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Arrow Length

How Arrow Length is Measured...

The proper method of measuring an arrow is to find the distance between the groove of the nock (where the string rests in the nock) to the end of the arrow's insert.  Never include the tip when measuring an arrow. If you already have existing arrows which fit your bow properly, simply measure one by this method and order the same size.

Choosing the correct arrow length can be a little tricky. The main factors in determining the correct arrow length is the type of bow you are shooting, the type of rest you are using and the type of point or broadhead.

When hunting with a longbow or recurve, it is typical for the arrow to extend past the front of the bow 1 to 2 inches when at full draw. This allows for the broadhead to be slightly in front of the bow hand so the hunter is not in danger of cutting their hand when at full draw. If you are only shooting target points then the arrow can be shortened an extra inch or two if desired. The most important thing to remember whatever the draw length that you choose, it is very important to select the correct spine in relationship to the arrow length and type of bow.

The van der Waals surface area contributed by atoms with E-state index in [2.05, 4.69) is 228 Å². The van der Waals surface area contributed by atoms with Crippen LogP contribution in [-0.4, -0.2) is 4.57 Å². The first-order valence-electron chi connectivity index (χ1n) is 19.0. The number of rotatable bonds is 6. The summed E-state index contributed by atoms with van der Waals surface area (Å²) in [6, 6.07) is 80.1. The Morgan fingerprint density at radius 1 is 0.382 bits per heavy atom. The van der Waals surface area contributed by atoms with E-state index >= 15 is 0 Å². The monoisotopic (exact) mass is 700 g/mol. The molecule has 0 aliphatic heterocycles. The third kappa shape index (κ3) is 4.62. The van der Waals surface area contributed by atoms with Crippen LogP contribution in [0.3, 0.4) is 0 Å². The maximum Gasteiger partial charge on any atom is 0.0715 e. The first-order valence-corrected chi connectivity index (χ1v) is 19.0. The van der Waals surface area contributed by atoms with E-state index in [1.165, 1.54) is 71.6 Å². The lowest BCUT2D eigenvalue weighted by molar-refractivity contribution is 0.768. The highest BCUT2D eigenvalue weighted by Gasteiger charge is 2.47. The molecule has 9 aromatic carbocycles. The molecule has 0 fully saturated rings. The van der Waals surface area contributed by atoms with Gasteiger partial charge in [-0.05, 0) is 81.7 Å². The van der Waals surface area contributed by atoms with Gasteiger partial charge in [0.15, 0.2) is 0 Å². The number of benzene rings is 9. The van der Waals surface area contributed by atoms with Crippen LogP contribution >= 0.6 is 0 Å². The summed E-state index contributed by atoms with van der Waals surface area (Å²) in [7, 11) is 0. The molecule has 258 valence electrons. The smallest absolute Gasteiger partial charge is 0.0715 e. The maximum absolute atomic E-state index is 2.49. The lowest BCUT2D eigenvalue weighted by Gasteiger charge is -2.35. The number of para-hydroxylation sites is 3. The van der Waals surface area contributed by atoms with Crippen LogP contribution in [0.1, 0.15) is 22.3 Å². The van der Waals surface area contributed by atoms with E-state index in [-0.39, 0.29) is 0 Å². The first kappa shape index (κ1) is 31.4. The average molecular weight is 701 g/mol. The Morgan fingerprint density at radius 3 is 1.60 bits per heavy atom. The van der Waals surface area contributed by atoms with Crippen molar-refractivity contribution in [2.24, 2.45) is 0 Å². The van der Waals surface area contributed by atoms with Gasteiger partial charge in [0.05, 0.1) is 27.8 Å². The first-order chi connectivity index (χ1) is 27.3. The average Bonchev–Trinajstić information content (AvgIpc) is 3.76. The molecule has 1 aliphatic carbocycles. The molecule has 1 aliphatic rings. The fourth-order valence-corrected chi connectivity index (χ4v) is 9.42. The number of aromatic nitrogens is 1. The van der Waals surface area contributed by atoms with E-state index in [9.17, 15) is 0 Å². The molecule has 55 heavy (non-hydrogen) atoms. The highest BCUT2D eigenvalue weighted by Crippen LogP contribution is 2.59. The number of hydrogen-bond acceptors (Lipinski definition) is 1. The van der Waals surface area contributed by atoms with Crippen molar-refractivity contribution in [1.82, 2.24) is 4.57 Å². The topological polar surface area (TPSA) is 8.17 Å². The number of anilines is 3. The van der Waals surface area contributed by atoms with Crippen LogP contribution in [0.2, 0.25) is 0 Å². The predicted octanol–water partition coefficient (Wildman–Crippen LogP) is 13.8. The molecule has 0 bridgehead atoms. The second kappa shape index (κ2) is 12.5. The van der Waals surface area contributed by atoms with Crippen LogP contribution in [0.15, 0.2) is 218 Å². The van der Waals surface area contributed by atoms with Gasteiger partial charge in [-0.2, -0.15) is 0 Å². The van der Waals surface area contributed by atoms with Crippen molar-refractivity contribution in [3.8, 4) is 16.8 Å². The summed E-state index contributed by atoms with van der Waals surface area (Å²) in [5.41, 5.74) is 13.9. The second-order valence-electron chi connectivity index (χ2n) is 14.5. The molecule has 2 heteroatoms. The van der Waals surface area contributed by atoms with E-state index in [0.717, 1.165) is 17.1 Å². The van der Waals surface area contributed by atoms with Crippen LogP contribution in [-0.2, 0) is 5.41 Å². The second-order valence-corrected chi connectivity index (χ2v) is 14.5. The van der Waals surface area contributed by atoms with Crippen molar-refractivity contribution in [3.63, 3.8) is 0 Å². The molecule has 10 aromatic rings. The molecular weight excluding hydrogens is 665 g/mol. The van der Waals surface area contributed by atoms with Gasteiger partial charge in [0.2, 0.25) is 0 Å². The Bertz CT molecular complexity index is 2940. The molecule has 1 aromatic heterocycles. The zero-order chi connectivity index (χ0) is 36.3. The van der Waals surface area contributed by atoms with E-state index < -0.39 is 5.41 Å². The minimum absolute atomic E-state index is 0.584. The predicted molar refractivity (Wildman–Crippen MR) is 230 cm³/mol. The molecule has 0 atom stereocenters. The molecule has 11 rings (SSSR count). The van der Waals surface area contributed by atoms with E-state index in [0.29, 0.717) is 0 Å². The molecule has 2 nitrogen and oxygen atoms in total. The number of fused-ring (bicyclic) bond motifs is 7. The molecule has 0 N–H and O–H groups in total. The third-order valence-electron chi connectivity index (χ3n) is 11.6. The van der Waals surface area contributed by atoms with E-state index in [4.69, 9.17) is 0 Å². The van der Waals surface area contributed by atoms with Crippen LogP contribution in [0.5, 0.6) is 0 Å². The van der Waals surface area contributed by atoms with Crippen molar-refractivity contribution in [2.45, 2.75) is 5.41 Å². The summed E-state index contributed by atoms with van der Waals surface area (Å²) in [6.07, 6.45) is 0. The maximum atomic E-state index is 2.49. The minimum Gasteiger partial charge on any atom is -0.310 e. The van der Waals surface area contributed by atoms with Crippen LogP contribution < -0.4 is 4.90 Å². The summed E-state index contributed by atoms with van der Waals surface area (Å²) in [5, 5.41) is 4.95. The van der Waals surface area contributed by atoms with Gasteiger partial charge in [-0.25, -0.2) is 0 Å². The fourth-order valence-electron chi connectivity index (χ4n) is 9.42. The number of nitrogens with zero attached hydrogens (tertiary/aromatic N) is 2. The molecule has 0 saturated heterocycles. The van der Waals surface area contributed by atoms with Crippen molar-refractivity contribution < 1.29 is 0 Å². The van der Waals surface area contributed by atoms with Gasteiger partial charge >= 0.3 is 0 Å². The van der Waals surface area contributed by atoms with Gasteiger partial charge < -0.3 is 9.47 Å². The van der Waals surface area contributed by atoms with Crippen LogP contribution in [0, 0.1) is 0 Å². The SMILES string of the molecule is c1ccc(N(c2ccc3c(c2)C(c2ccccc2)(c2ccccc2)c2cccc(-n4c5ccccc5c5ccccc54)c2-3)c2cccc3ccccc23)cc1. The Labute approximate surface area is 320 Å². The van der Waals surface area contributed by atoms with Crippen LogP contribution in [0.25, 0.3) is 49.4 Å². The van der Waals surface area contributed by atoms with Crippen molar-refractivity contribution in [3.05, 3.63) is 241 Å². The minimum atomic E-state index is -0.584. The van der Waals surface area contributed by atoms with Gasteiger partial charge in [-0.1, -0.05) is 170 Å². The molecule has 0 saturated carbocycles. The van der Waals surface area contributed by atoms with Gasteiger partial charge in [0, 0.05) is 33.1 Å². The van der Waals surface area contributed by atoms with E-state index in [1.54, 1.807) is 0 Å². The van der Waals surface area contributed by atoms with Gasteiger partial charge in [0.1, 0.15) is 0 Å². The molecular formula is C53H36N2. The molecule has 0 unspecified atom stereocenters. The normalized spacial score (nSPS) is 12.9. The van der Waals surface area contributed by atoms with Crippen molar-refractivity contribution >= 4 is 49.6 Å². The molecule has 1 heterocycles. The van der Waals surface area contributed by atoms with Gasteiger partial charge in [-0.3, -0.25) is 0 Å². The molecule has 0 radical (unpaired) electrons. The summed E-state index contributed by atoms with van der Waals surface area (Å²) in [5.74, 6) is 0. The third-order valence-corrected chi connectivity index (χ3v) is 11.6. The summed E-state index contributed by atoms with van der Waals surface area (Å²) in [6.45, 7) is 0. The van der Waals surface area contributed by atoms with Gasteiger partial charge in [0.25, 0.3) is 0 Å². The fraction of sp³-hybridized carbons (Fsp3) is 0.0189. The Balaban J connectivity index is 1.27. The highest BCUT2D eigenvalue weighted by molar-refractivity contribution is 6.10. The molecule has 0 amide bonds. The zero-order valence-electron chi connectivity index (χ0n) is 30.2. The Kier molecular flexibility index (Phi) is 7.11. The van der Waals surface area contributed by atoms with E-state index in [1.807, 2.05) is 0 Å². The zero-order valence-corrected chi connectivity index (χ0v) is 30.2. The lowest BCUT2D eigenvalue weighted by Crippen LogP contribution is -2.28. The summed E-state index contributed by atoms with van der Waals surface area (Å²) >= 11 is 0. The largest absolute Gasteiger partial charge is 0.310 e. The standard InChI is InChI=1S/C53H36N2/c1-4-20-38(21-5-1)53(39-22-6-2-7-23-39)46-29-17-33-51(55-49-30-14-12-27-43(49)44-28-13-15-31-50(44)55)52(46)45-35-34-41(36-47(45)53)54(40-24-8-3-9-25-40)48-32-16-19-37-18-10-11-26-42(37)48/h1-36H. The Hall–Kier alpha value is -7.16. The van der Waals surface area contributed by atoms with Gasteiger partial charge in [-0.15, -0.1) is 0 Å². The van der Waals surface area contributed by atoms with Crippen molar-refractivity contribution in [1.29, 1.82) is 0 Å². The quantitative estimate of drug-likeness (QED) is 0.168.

When shooting a compound bow then the style of rest plays a significant role in choosing arrow length. Most modern rests contact the arrow behind the bow which allows for a shorter arrow to be used. If using field points or mechanical broadheads then the tip of the arrow can come over the cradle of the bow handle  to the front of the rest. It is always advisable to leave an additional 1/2 to 1" in front of the rest as a measure of tolerance. When shooting fixed blade broadheads you will need to verify if the blades of the broadhead will clear the bow handle cradle area. I recommend that arrows for fixed blade broadheads be long enough to keep the broadhead in front of the bow at full draw but that is just my personal opinion. I would like to say once again that having the correct arrow spine is critical to having well flying arrows. More about this can be found at... http://www.addictedtoarchery.com/arrow-spine.aspx.